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Kobe Bryant reveals who the real 'Kobe stopper' was

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Bryant opened up about which defender gave him the most trouble and much more in an interview with TNT's Ernie Johnson.

Justin Ford-USA TODAY Sports

Kobe Bryant is in the middle of his farewell tour. Now that the burden to win has been lifted, he's looking back on his long, distinguished career and opening up about some of the most iconic moments.

His latest interview with TNT's Ernie Johnson is full of gems about his 20 years in the NBA. He talked about Shaquille O'Neal, his inability to get his sixth title and a lot more.

Yet the most interesting part was hearing Kobe finally reveal who came the closest to being the real "Kobe stopper," the defender that guarded him best.

"The player I had the most trouble with, individually, was Tony Allen. Always," Kobe said.

If that sounds surprising, it shouldn't be. Tony Allen is a great, first-team All-Defense caliber defender, after all. He might not have guarded Kobe as many times in the playoffs as others but he was part of the Celtics teams that faced the Lakers in the 2010 NBA Finals. He defended Bryant at times then and was partially responsible for holding him to 40 percent from the floor in that series.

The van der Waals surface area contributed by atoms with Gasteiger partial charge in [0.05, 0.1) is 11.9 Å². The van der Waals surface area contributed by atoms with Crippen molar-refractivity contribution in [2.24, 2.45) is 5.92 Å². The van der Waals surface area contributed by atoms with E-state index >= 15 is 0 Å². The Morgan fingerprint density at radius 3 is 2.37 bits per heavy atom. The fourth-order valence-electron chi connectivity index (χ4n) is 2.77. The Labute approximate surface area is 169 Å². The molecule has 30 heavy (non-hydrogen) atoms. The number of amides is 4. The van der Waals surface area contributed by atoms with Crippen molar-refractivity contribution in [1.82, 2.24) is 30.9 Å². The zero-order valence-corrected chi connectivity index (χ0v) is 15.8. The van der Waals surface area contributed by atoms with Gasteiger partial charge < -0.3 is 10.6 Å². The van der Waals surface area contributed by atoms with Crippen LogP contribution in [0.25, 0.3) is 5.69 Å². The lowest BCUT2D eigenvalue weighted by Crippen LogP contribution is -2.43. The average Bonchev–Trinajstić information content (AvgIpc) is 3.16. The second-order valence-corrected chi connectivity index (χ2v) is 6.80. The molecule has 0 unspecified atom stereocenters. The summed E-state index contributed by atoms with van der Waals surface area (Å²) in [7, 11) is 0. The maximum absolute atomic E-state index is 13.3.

While Allen gets top honors, Bryant also mentioned two Western conference foes with whom he had some epic battles: Bruce Bowen and Raja Bell. Bell's inclusion is funny -- as Johnson notes -- because things got heated a few times between the two. Kobe repeatedly called the older Bell "a kid" and said he didn't know him while Bell once clotheslined Bryant.

Oh, well. It's all water under the bridge now, it seems, with Kobe saying he "found out" who Bell was.

Kobe also offered some other insightful answers to Johnson's questions.

On the greatest competitors he's ever faced:

"Michael Jordan and Allen Iverson are the two that come to mind, immediately. Because they were just relentless. And Michael and his relentlessness was amazing. And Scottie (Pippen's) as well, on both ends of the floor. And then, in my generation, AI was much the same. I mean, from opening tip to the end, (Allen Iverson) was just going and going and going. He's always put you in jeopardy. So those two guys are the most competitive I faced"

On what he'd tell young Kobe if he had a chance:

"I would say 'focus on human nature. You have to balance out understanding human nature with the obsession to understand the exact tactics of basketball.' And as I've gotten older I understood that you could execute until the cows come home but if you don't understand human nature, if you don't understand how to relate to others, if you don't understand what makes them tick, you're never going to win a championship"

There are other fascinating Kobe thoughts on the interview, so make sure you watch it.

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